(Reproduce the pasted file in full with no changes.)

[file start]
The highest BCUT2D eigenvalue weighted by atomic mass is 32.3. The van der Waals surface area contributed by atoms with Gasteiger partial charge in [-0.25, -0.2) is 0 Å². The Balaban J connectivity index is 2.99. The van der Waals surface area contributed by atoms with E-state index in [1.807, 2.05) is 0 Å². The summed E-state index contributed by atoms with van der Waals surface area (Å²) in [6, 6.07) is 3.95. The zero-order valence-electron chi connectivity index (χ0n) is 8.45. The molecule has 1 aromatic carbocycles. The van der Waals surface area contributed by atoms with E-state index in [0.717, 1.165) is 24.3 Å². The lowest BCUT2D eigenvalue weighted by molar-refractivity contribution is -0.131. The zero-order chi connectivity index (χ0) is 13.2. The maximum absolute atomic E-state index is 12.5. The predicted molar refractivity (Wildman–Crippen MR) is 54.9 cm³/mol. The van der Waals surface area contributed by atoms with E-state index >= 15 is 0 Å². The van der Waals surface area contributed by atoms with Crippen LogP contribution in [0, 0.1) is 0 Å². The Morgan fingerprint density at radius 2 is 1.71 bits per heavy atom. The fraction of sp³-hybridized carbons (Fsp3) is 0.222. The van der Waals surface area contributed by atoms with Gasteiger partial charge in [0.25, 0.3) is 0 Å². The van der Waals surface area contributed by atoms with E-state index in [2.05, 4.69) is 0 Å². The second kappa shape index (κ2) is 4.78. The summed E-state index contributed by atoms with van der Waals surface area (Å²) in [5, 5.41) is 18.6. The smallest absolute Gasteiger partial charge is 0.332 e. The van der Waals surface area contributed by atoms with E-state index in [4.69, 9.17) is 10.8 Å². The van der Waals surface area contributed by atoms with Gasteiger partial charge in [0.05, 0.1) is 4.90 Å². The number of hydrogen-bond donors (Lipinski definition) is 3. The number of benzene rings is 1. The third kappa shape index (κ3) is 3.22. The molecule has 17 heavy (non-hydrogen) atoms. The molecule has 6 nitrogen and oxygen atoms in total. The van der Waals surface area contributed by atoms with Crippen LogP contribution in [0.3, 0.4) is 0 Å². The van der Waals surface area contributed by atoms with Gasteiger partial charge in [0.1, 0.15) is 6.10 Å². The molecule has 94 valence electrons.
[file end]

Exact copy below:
The highest BCUT2D eigenvalue weighted by atomic mass is 32.3. The van der Waals surface area contributed by atoms with Gasteiger partial charge in [-0.25, -0.2) is 0 Å². The Balaban J connectivity index is 2.99. The van der Waals surface area contributed by atoms with E-state index in [1.807, 2.05) is 0 Å². The summed E-state index contributed by atoms with van der Waals surface area (Å²) in [6, 6.07) is 3.95. The zero-order valence-electron chi connectivity index (χ0n) is 8.45. The molecule has 1 aromatic carbocycles. The van der Waals surface area contributed by atoms with E-state index in [0.717, 1.165) is 24.3 Å². The lowest BCUT2D eigenvalue weighted by molar-refractivity contribution is -0.131. The zero-order chi connectivity index (χ0) is 13.2. The maximum absolute atomic E-state index is 12.5. The predicted molar refractivity (Wildman–Crippen MR) is 54.9 cm³/mol. The van der Waals surface area contributed by atoms with E-state index >= 15 is 0 Å². The van der Waals surface area contributed by atoms with Crippen LogP contribution in [0, 0.1) is 0 Å². The Morgan fingerprint density at radius 2 is 1.71 bits per heavy atom. The fraction of sp³-hybridized carbons (Fsp3) is 0.222. The van der Waals surface area contributed by atoms with Gasteiger partial charge in [0.25, 0.3) is 0 Å². The van der Waals surface area contributed by atoms with E-state index in [2.05, 4.69) is 0 Å². The second kappa shape index (κ2) is 4.78. The summed E-state index contributed by atoms with van der Waals surface area (Å²) in [5, 5.41) is 18.6. The smallest absolute Gasteiger partial charge is 0.332 e. The van der Waals surface area contributed by atoms with E-state index in [4.69, 9.17) is 10.8 Å². The van der Waals surface area contributed by atoms with Gasteiger partial charge in [0.05, 0.1) is 4.90 Å². The number of hydrogen-bond donors (Lipinski definition) is 3. The number of benzene rings is 1. The third kappa shape index (κ3) is 3.22. The molecule has 17 heavy (non-hydrogen) atoms. The molecule has 6 nitrogen and oxygen atoms in total. The van der Waals surface area contributed by atoms with Crippen LogP contribution in [0.3, 0.4) is 0 Å². The van der Waals surface area contributed by atoms with Gasteiger partial charge in [0.1, 0.15) is 6.10 Å². The molecule has 94 valence electrons.